Why Indian food version 2.0 will be a hit in the West

South Spicy Prawns with Pancakes
South Spicy Prawns with Pancakes

By Dinesh Arora

Move over greasy curries and takeaway tikkas. Today, nouveau Indian food and its effortless blending with Western ingredients has made it more relatable on world tables.

Dinesh Arora
Dinesh Arora

During one of my food research tours several years ago, in the US, there was one food wisdom that particularly spoke to me. And it was – people are naturally drawn to a dish or a cuisine that includes some elements from their own food tables. It could be familiarity, comfort or a slightly easier way to take risks that makes people more open to try a new cuisine where they can find some cultural similarities. And while, this definitely holds true in a place like America, where often immigrant cultures outweigh local food habits; the other truth is that Indian food with its versatility has every reason to find its place not just on the top chef tables but also in small gullies or back lanes from Manhattan to Madrid.

As a food enthusiast, I admit that Indian food had a shaky start in the West. When the first, food exchanges began between India and the West, the Londoners only understood Indian food as an occasional curry fare which was greasy but easy-on-pocket. It took informed Indian chefs several years to educate the West about the true Indian fare – which is a far cry from oily, heavy or dunked in tomato sauce tikkas.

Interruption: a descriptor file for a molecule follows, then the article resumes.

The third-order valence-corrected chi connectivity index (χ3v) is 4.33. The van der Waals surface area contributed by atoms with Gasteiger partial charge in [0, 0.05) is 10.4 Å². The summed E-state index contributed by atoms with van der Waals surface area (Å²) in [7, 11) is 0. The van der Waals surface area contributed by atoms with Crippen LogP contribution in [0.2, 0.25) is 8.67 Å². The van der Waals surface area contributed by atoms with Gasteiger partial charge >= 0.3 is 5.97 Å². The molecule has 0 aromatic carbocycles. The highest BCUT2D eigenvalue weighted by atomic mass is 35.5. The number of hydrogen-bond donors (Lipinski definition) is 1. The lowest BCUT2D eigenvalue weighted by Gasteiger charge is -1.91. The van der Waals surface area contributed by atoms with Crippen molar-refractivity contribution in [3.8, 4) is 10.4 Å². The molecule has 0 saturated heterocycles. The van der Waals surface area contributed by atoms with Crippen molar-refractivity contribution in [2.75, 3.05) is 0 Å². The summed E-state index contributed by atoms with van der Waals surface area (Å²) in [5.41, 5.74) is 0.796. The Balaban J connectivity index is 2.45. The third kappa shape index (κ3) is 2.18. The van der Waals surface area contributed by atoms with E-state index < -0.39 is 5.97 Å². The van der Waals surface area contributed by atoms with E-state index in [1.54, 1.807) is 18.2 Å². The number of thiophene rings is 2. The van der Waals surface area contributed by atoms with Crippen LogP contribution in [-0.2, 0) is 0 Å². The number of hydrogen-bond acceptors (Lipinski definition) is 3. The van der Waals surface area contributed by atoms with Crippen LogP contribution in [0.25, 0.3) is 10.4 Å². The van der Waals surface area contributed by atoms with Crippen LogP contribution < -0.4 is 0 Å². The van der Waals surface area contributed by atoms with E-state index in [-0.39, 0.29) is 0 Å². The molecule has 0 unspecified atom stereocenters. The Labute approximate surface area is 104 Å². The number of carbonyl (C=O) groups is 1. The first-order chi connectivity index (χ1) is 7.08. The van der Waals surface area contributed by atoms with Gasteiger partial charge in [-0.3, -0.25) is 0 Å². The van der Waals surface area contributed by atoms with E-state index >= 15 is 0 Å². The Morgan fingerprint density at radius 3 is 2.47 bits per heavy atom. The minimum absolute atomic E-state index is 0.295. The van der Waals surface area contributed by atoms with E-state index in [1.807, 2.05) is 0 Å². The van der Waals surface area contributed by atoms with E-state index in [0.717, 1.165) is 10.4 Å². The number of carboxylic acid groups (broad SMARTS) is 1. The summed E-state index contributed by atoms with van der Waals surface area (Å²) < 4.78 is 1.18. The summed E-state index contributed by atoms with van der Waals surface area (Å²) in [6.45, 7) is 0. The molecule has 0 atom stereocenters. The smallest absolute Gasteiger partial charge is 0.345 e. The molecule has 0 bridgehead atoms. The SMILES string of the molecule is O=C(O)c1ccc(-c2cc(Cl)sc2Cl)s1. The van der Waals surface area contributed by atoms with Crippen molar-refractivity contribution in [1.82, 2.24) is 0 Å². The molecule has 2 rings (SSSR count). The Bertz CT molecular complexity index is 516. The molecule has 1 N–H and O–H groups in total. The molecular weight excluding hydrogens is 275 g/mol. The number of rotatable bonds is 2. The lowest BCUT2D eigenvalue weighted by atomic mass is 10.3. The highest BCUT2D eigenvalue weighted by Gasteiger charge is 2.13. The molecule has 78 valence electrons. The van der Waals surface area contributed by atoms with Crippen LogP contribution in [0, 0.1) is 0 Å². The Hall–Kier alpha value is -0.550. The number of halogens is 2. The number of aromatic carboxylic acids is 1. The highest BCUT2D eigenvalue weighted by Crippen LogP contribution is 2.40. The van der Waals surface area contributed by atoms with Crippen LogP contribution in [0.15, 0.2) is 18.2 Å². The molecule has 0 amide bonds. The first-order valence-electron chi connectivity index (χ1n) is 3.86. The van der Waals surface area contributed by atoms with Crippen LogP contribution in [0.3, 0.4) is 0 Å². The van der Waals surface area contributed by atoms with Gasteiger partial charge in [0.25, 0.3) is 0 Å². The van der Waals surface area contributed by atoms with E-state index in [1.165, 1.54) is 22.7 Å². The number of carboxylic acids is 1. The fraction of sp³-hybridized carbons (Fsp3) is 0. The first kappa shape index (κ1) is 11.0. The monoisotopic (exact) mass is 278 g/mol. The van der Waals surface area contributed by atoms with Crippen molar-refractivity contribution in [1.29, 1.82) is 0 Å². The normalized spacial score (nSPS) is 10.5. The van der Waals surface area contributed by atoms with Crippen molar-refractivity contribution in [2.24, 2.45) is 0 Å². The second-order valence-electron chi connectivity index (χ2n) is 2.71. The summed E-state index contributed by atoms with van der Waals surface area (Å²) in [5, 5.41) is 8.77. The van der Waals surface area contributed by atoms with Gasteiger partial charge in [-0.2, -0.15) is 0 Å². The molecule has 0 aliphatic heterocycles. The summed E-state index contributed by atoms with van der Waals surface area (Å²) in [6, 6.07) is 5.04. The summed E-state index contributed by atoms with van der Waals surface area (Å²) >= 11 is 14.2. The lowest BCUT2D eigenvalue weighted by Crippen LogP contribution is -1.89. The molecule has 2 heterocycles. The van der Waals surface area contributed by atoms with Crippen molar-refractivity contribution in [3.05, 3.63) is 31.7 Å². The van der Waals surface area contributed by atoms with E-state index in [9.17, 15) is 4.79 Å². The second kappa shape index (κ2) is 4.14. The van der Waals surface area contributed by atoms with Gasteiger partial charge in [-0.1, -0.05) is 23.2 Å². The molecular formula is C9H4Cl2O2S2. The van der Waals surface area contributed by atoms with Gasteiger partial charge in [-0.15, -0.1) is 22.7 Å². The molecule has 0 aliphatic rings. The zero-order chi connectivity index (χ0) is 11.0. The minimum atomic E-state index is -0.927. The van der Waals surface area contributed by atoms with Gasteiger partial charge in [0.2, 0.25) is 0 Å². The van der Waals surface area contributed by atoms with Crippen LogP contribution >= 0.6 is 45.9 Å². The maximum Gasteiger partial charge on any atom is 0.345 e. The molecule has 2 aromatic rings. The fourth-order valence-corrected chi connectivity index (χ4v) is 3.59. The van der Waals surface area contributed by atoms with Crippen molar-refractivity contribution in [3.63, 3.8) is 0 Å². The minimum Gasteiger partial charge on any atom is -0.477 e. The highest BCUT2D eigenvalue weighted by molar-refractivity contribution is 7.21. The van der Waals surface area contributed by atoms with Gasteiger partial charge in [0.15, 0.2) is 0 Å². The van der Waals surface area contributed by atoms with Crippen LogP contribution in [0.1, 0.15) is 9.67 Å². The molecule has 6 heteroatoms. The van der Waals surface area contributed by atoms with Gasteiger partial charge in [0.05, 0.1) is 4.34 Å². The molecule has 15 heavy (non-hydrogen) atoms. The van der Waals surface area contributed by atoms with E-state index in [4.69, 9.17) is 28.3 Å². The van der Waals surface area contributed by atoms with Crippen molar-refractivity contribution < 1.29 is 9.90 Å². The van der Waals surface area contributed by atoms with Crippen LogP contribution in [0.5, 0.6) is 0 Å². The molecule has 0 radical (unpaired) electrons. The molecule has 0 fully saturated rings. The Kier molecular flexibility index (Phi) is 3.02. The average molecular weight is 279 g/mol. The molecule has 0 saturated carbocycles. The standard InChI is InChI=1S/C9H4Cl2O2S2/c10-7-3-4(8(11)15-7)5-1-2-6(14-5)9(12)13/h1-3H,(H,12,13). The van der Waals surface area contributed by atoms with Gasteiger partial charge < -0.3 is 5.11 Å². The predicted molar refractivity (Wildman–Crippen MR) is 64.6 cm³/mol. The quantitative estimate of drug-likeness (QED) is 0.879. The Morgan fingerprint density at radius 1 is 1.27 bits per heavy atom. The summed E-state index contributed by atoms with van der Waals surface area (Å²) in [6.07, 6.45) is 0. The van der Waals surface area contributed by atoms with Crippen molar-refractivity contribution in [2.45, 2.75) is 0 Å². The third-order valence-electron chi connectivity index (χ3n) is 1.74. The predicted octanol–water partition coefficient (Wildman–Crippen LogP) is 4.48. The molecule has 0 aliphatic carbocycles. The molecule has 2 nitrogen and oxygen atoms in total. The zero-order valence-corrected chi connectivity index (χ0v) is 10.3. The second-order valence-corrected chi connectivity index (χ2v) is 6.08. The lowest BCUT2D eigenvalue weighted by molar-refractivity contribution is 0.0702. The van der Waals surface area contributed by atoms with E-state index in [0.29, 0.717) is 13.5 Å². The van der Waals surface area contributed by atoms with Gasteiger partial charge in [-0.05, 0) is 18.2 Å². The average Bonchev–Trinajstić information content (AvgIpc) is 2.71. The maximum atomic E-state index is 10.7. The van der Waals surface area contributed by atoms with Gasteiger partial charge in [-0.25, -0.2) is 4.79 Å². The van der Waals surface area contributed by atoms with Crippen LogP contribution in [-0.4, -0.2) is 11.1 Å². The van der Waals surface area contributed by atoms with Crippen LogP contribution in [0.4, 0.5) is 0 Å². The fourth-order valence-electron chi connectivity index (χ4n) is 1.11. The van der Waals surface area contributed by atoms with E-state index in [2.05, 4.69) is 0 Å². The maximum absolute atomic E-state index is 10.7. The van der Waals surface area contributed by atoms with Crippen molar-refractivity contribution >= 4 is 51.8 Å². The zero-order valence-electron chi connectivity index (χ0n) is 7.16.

But today, as Indian food gets global nod, I am proud to say that we may be on an Indian food version 2.0. For the purists I must stress, by this, I in no way mean that desi food is diluted or fancy-flown-from-the-West ingredients are needlessly added to your gobhi masalas. It is in fact a refined food philosophy that goes back to ancient India – that of harnessing the benefits of newer food elements and making them shine like stars with our desi preparation.

And this is the new food revolution that is happening from India to America.

At a recent evening, in suburban Gurgaon, I invited diplomats, expats and visiting chefs from abroad at my terrace eatery – Unplugged Courtyard for a food familiarization day. To my surprise the star starters for the day included ‘Indian seasoned Caesar salad,’ and ‘teekha, meetha chicken wings.’ Encouraged by the easy acceptance of hot Indian spices when presented within the western comfort format, we moved on to main course with ‘South Indian spiced prawns with pancakes,’ to ‘chicken loung lata with mustard cress salad.’ Amusingly the chatter of the evening changed from topics such as NRI contributions to Indian election to how garam masala may be becoming a global spice!

This local meets global Indian food revolution is happening not just in pockets of Delhi or India but seasoned chefs are taking it afar. The ancient tradition of embracing new ingredients in their native form to create a signature Indian dish is only getting a contemporary makeover.

These are interesting times for Indian tables. The magic has just begun.

Dinesh Arora is a Delhi-based certified food enthusiast. His first bite of ‘Paella’ in Spain, ‘Tom Yum’ in Thailand, ‘Crème Brulee’ in France and ‘Sukiyaki’ in Japan laid the foundation for his life-long exploration of food. He is also a well-known Indian restauranteur and owns many up-market eateries. A food trend innovator, he has introduced many newer Indian cuisine concepts.

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